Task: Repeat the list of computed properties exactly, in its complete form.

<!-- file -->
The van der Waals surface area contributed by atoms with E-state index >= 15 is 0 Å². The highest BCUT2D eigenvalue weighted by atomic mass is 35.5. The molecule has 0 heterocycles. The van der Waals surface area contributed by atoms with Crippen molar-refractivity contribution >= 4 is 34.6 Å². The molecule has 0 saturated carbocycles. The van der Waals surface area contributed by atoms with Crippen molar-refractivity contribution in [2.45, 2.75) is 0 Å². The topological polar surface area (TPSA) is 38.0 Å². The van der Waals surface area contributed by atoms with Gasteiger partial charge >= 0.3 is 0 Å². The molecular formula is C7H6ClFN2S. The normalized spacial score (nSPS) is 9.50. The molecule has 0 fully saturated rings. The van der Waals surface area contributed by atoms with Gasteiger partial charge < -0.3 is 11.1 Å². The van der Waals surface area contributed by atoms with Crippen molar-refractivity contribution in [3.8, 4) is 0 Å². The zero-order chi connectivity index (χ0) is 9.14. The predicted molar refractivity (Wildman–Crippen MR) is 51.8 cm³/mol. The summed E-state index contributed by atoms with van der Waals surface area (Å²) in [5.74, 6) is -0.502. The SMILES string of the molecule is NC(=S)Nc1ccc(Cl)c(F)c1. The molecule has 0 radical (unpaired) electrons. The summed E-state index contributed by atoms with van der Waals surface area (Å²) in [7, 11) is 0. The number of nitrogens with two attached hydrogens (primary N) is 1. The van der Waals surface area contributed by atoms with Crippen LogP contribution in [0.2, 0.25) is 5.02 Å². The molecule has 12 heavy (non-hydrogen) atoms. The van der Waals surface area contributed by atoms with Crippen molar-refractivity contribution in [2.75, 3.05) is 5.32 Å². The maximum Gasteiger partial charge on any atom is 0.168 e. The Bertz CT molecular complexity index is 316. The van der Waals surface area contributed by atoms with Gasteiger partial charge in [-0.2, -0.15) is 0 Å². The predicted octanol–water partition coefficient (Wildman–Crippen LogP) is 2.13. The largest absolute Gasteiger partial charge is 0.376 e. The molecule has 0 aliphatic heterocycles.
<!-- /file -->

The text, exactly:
The van der Waals surface area contributed by atoms with E-state index >= 15 is 0 Å². The highest BCUT2D eigenvalue weighted by atomic mass is 35.5. The molecule has 0 heterocycles. The van der Waals surface area contributed by atoms with Crippen molar-refractivity contribution >= 4 is 34.6 Å². The molecule has 0 saturated carbocycles. The van der Waals surface area contributed by atoms with Crippen molar-refractivity contribution in [2.45, 2.75) is 0 Å². The topological polar surface area (TPSA) is 38.0 Å². The van der Waals surface area contributed by atoms with Gasteiger partial charge >= 0.3 is 0 Å². The molecular formula is C7H6ClFN2S. The normalized spacial score (nSPS) is 9.50. The molecule has 0 fully saturated rings. The van der Waals surface area contributed by atoms with Gasteiger partial charge < -0.3 is 11.1 Å². The van der Waals surface area contributed by atoms with Crippen molar-refractivity contribution in [3.8, 4) is 0 Å². The zero-order chi connectivity index (χ0) is 9.14. The predicted molar refractivity (Wildman–Crippen MR) is 51.8 cm³/mol. The summed E-state index contributed by atoms with van der Waals surface area (Å²) in [5.74, 6) is -0.502. The SMILES string of the molecule is NC(=S)Nc1ccc(Cl)c(F)c1. The molecule has 0 radical (unpaired) electrons. The summed E-state index contributed by atoms with van der Waals surface area (Å²) in [7, 11) is 0. The number of nitrogens with two attached hydrogens (primary N) is 1. The van der Waals surface area contributed by atoms with Crippen LogP contribution in [0.2, 0.25) is 5.02 Å². The molecule has 12 heavy (non-hydrogen) atoms. The van der Waals surface area contributed by atoms with Crippen molar-refractivity contribution in [2.75, 3.05) is 5.32 Å². The maximum Gasteiger partial charge on any atom is 0.168 e. The Bertz CT molecular complexity index is 316. The van der Waals surface area contributed by atoms with Gasteiger partial charge in [-0.2, -0.15) is 0 Å². The predicted octanol–water partition coefficient (Wildman–Crippen LogP) is 2.13. The largest absolute Gasteiger partial charge is 0.376 e. The molecule has 0 aliphatic heterocycles.